It's hard to see the sustained interest over the course of the two hours on that graph, but we can get some sense. The search volume is all relative to each other; a "100," the Cruz peak, is the most search in a minute for a candidate.
On average, Trump held the most sustained search interest, surprise, surprise. Notice that Ben Carson maintained steady interest, too -- followed by Cruz and Marco Rubio.
The key point: We have no idea what this means. We don't know if the spike in Cruz searches will convert people to his cause, or the new attention to Carson will boost him in the polls. We don't know.
But we do, at least, have some sense of who people wanted to know more about. We'll see if this reveals anything more significant down the road.
Update 3: Strong closes
What the Republican field not named Trump needed to do during the Fox News debate was get people to spread the attention around a bit. With the debate over, it looks like at least some of them did.
In the first half hour, people Googled Ted Cruz. As the night progressed, Ben Carson and Marco Rubio started to attract some attention. Jeb Bush got people interested when the moderators mentioned his alleged comments about the businessman -- perhaps because they wanted to look up what he said.
Notice that circle, though. In the minutes after the first debate, interest in Carly Fiorina increased quickly as people presumably went to Google her after watching her performance. In the minutes right after the debate, the spike this time was Rubio and Carson.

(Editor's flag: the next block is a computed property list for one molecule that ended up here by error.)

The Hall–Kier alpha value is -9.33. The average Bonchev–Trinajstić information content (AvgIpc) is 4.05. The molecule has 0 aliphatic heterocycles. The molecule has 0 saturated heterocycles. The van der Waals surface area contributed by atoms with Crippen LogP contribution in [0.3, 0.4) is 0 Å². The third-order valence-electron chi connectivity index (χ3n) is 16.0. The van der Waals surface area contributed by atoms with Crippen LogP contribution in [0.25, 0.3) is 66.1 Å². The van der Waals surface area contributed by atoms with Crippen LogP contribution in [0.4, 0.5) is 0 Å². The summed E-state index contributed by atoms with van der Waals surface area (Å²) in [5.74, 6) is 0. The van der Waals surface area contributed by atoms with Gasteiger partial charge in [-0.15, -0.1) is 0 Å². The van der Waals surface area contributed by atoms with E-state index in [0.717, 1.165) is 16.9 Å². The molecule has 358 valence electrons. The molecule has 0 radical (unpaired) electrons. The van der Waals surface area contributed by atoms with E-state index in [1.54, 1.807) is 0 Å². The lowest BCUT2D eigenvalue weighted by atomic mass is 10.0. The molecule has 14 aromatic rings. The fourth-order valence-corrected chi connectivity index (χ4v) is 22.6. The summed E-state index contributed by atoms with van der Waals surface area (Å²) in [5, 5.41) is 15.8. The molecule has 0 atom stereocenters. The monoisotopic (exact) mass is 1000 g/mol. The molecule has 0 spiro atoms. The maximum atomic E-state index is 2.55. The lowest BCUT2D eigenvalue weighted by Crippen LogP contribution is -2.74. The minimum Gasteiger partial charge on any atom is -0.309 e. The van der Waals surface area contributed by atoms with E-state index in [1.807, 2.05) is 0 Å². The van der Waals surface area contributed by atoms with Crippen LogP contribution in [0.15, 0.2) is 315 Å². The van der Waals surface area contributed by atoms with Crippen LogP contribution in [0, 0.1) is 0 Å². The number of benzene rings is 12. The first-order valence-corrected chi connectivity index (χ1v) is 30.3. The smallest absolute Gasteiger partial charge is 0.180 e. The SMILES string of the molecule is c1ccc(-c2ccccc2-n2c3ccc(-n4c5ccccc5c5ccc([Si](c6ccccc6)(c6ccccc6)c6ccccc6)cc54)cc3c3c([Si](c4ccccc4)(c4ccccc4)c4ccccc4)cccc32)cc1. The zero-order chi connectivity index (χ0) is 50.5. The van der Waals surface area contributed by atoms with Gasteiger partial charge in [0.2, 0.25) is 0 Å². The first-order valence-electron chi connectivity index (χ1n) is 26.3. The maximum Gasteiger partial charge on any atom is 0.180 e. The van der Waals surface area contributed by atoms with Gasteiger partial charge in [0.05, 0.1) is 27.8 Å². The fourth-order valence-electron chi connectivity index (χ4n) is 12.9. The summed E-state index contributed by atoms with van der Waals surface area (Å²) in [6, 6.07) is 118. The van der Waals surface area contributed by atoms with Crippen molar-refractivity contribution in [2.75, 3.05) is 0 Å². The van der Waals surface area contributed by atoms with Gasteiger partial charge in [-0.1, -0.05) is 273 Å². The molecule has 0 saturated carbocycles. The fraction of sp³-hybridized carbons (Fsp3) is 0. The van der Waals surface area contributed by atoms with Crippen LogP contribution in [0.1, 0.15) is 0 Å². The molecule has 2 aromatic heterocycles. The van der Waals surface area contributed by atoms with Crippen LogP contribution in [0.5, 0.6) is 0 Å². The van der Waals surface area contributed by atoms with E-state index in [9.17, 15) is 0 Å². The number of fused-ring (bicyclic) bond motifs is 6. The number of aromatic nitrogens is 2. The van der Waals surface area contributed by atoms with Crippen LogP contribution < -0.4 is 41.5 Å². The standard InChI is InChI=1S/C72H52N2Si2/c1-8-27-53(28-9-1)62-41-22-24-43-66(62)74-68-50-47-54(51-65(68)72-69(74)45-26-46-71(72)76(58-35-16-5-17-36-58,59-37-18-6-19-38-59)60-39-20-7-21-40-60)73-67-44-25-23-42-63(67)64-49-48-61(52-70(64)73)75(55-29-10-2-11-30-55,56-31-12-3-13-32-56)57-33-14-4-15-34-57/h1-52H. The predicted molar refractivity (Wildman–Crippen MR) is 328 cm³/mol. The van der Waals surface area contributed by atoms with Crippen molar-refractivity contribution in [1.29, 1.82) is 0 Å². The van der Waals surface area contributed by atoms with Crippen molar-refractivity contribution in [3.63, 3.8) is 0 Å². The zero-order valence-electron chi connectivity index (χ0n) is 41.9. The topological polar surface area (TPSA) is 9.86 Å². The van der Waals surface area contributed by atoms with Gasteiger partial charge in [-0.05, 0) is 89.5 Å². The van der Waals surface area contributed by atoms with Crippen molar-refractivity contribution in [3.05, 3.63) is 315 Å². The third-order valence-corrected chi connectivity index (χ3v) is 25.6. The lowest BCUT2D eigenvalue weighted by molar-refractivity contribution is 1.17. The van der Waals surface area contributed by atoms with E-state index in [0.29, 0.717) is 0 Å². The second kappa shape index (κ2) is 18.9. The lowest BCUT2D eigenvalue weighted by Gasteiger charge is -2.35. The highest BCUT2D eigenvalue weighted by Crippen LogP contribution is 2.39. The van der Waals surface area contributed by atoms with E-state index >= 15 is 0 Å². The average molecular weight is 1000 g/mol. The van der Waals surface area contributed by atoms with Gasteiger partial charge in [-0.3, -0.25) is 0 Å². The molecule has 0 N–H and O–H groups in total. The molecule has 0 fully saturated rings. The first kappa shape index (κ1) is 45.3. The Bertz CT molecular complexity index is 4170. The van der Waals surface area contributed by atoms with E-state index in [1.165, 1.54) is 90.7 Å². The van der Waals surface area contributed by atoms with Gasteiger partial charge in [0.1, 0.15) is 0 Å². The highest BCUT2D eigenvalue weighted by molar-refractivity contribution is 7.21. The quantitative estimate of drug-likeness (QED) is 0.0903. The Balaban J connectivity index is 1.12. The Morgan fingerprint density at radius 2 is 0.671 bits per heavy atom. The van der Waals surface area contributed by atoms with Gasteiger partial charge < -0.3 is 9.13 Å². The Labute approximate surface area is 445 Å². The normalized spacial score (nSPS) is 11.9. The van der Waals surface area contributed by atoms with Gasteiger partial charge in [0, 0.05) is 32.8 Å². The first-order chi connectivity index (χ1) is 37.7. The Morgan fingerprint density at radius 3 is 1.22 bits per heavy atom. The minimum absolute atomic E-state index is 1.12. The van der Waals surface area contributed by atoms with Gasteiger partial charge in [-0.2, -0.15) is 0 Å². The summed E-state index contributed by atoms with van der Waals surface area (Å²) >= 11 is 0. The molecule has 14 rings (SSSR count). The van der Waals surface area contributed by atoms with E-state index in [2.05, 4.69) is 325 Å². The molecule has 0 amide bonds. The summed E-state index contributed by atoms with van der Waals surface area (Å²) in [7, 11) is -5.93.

Update 2: The doldrums
So, this thing slowed down a bit, right? We start off with Donald Trump and Rand Paul scrapping and then Trump and Megyn Kelly tussling and then ... the brakes.
But people still were checking candidates out. In the second half hour, it was Ben Carson and Marco Rubio's turn to get a little interest. Nothing huge; nothing like what Ted Cruz got in the first half hour. But -- something. People were paying attention when Carson gave a sharp response on terrorism and Rubio talked about how to grow business in response to someone's question from Facebook.
This thing is winding down. It was toward the end of the first forum that Lindsey Graham prompted everyone to go look him up. We'll see if someone else can do the same.
Update 1: The most-searched person in the first half hour of the GOP debate? Ted Cruz -- by far.
For weeks, the 2016 candidate that has dominated Google searches has been Donald Trump. Donald Trump, Donald Trump, Donald Trump.
But during the Fox News debate on Thursday night, that changed. First, Carly Fiorina and Lindsey Graham beat Trump in searches during the warm-up forum. Then Jeb Bush and Ben Carson beat him during their introductions.
And then Ted Cruz started talking.
Before the emergence of Trump, Cruz ruled the Republican social roost. This is something different, of course; this is people searching for Cruz to presumably learn more.
Trump had a few little spikes, too -- particularly when he had his difficult exchange on immigration with Chris Wallace.
All data in the graphs above comes from Google Trends.